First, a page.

U.S. v. Alexander, No. 05-3378.

CourtUnited States Courts of Appeals. United States Court of Appeals (8th Circuit)
Writing for the CourtWollman
Citation448 F.3d 1014
PartiesUNITED STATES of America, Appellee, v. James Stephen ALEXANDER, II, Appellant.
Docket NumberNo. 05-3378.
Decision Date15 May 2006
448 F.3d 1014
UNITED STATES of America, Appellee,
v.
James Stephen ALEXANDER, II, Appellant.
No. 05-3378.
United States Court of Appeals, Eighth Circuit.
Submitted: February 15, 2006.
Filed: May 15, 2006.

Page 1015

Assistant Federal Public Defender, Omar F. Greene, argued, Little Rock, AR, for appellant.

Assistant U.S. Atty., Anne Gardner, Little Rock, AR, for appellee.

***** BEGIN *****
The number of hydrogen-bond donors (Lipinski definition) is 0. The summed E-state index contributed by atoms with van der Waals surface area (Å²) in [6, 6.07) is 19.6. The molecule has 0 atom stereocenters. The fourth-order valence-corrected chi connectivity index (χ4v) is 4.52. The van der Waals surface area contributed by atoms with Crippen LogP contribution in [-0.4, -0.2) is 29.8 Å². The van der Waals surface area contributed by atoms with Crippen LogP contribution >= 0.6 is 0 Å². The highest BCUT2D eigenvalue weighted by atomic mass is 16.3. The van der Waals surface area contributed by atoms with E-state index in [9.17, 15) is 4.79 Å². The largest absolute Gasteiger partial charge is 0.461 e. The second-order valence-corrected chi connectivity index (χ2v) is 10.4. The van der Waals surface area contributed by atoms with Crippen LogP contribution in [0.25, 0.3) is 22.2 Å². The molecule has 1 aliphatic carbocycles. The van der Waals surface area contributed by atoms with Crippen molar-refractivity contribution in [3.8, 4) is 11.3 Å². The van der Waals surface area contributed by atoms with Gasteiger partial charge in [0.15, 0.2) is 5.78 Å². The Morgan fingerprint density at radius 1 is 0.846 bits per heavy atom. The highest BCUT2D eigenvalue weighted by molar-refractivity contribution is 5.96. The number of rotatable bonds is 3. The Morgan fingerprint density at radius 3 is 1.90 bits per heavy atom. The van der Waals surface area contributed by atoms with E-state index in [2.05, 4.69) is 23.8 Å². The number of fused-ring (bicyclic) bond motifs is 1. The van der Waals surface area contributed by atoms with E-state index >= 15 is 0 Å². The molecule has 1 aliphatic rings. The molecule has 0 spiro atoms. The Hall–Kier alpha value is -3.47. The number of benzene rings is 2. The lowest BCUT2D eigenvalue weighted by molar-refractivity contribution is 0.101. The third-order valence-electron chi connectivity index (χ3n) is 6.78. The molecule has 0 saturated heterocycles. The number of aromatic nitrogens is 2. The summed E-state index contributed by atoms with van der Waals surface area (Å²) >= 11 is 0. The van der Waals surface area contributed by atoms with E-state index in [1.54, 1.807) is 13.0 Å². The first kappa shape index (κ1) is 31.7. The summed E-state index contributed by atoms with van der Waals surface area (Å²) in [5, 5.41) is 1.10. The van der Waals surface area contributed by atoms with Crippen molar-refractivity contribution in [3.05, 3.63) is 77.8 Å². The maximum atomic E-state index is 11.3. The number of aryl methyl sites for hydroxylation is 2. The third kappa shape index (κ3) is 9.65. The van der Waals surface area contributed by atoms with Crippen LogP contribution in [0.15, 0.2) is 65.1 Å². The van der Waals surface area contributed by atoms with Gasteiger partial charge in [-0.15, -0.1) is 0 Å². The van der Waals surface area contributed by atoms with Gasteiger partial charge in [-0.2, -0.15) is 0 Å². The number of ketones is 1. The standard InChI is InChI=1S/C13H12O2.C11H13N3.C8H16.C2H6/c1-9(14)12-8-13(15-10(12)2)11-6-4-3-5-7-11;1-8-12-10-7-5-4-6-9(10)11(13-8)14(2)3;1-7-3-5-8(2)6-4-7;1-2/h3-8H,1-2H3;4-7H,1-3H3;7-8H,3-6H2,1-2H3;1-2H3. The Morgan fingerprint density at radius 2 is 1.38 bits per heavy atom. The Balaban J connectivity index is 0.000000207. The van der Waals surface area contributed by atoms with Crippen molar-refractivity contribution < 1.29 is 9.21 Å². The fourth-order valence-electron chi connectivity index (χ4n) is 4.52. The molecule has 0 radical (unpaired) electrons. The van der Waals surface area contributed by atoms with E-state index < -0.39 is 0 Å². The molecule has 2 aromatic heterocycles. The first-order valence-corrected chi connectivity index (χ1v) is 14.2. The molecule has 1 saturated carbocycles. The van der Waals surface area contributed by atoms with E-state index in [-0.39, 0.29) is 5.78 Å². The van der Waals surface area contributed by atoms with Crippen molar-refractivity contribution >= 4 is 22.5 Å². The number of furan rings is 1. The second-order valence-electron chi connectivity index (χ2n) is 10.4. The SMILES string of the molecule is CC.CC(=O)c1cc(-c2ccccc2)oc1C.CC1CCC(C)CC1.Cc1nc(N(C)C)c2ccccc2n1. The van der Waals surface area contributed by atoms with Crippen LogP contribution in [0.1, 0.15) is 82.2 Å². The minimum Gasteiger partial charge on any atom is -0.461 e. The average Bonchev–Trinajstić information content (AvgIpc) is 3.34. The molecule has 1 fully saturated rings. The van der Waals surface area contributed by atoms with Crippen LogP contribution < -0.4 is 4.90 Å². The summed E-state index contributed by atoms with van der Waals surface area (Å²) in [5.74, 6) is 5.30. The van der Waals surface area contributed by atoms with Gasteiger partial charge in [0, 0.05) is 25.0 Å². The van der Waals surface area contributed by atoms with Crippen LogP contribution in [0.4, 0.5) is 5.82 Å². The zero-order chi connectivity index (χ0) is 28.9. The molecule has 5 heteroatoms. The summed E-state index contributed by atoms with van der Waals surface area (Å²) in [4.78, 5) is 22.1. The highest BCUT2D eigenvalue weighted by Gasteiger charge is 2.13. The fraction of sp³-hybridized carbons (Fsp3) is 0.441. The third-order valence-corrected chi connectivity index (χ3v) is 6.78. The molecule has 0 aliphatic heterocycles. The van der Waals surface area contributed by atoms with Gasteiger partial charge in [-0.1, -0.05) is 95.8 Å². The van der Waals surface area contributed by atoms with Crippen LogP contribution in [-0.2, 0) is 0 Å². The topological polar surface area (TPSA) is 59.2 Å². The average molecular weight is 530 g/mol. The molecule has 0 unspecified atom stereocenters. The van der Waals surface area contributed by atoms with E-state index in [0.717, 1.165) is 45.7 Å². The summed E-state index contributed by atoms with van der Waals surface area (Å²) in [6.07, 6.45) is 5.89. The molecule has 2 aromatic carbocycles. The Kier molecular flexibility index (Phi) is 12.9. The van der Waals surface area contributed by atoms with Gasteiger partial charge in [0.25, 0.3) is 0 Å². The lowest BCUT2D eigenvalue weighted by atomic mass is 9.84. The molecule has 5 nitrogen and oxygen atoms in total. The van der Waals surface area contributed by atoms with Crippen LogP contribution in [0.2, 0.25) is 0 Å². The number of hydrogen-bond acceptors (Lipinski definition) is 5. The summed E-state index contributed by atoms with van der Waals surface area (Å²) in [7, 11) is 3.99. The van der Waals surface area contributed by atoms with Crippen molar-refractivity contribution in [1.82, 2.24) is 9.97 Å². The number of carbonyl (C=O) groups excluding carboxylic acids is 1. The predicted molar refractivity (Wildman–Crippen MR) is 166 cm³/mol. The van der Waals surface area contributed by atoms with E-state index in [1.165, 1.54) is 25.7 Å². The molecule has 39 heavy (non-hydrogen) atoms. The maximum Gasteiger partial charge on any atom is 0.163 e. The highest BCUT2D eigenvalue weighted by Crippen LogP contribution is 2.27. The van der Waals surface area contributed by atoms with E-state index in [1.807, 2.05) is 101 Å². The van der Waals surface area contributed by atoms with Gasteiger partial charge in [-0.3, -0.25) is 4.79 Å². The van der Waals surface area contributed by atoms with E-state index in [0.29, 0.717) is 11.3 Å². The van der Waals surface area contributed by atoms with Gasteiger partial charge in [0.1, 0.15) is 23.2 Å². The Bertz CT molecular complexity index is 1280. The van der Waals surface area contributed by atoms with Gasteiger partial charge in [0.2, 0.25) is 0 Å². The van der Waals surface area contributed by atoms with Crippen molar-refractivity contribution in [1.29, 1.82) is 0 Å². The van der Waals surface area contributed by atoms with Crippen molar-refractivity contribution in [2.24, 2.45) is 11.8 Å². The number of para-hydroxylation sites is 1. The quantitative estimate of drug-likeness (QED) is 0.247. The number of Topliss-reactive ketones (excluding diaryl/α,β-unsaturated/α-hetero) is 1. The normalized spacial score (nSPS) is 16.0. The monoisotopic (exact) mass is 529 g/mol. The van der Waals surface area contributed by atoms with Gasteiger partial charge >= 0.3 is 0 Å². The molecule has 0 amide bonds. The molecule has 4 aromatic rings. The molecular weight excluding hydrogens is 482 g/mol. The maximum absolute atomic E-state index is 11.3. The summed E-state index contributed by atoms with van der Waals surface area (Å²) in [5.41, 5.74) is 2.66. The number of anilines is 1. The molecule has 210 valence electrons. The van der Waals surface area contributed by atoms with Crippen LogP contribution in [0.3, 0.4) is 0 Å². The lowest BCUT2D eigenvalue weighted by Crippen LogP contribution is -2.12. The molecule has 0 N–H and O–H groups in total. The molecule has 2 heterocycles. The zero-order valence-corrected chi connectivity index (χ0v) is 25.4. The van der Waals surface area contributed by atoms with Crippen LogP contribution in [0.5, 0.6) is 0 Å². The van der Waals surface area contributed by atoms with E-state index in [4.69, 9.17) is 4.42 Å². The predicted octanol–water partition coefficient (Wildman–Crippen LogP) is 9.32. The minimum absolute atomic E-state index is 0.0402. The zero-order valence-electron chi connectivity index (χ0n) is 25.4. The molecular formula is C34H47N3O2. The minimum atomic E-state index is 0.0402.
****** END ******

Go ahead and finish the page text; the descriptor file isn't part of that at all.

Before WOLLMAN, FAGG, and ARNOLD, Circuit Judges.

WOLLMAN, Circuit Judge.


James Stephen Alexander appeals from the district court's1 denial of his motion to suppress evidence. We affirm.

I.

At approximately 1:49 p.m. on January 25, 2004, Trooper Kyle Drown, a canine officer with the Arkansas Highway Patrol, stopped Alexander as he was driving an automobile that bore only one of two required California license tags. Drown asked Alexander to sit in his patrol car while Drown checked Alexander's Alabama driver's license. While they were in the patrol car, Drown asked Alexander about the details of his trip. Alexander said he had flown to California on January 22 to purchase the car and was returning home to Alabama. As Drown later testified, he was concerned about conflicts and inconsistencies in Alexander's account of his trip, and he noticed that Alexander appeared nervous and very tired.